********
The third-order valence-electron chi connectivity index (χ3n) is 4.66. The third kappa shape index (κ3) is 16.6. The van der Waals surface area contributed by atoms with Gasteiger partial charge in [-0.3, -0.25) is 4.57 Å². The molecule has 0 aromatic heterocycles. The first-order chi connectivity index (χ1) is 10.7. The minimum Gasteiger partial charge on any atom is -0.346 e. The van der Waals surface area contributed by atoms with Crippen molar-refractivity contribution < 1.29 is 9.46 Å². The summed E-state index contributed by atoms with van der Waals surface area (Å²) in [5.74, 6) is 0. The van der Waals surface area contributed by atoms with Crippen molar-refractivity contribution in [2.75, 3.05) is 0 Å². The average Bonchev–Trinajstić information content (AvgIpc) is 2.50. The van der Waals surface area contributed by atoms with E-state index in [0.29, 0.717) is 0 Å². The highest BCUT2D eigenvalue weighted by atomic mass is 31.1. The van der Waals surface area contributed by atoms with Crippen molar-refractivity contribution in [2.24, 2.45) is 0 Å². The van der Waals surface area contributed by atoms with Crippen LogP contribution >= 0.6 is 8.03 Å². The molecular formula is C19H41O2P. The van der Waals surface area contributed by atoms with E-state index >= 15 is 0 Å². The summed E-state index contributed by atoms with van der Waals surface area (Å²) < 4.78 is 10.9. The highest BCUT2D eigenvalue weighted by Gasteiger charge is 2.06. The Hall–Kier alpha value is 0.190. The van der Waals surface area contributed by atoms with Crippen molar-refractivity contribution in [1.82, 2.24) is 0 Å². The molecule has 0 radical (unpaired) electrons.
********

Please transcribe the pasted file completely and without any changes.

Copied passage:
The third-order valence-electron chi connectivity index (χ3n) is 4.66. The third kappa shape index (κ3) is 16.6. The van der Waals surface area contributed by atoms with Gasteiger partial charge in [-0.3, -0.25) is 4.57 Å². The molecule has 0 aromatic heterocycles. The first-order chi connectivity index (χ1) is 10.7. The minimum Gasteiger partial charge on any atom is -0.346 e. The van der Waals surface area contributed by atoms with Crippen molar-refractivity contribution < 1.29 is 9.46 Å². The summed E-state index contributed by atoms with van der Waals surface area (Å²) in [5.74, 6) is 0. The van der Waals surface area contributed by atoms with Crippen molar-refractivity contribution in [2.75, 3.05) is 0 Å². The average Bonchev–Trinajstić information content (AvgIpc) is 2.50. The van der Waals surface area contributed by atoms with E-state index in [0.29, 0.717) is 0 Å². The highest BCUT2D eigenvalue weighted by atomic mass is 31.1. The van der Waals surface area contributed by atoms with Crippen molar-refractivity contribution in [2.24, 2.45) is 0 Å². The van der Waals surface area contributed by atoms with Crippen LogP contribution >= 0.6 is 8.03 Å². The molecular formula is C19H41O2P. The van der Waals surface area contributed by atoms with E-state index >= 15 is 0 Å². The summed E-state index contributed by atoms with van der Waals surface area (Å²) < 4.78 is 10.9. The highest BCUT2D eigenvalue weighted by Gasteiger charge is 2.06. The Hall–Kier alpha value is 0.190. The van der Waals surface area contributed by atoms with Crippen molar-refractivity contribution in [1.82, 2.24) is 0 Å². The molecule has 0 radical (unpaired) electrons.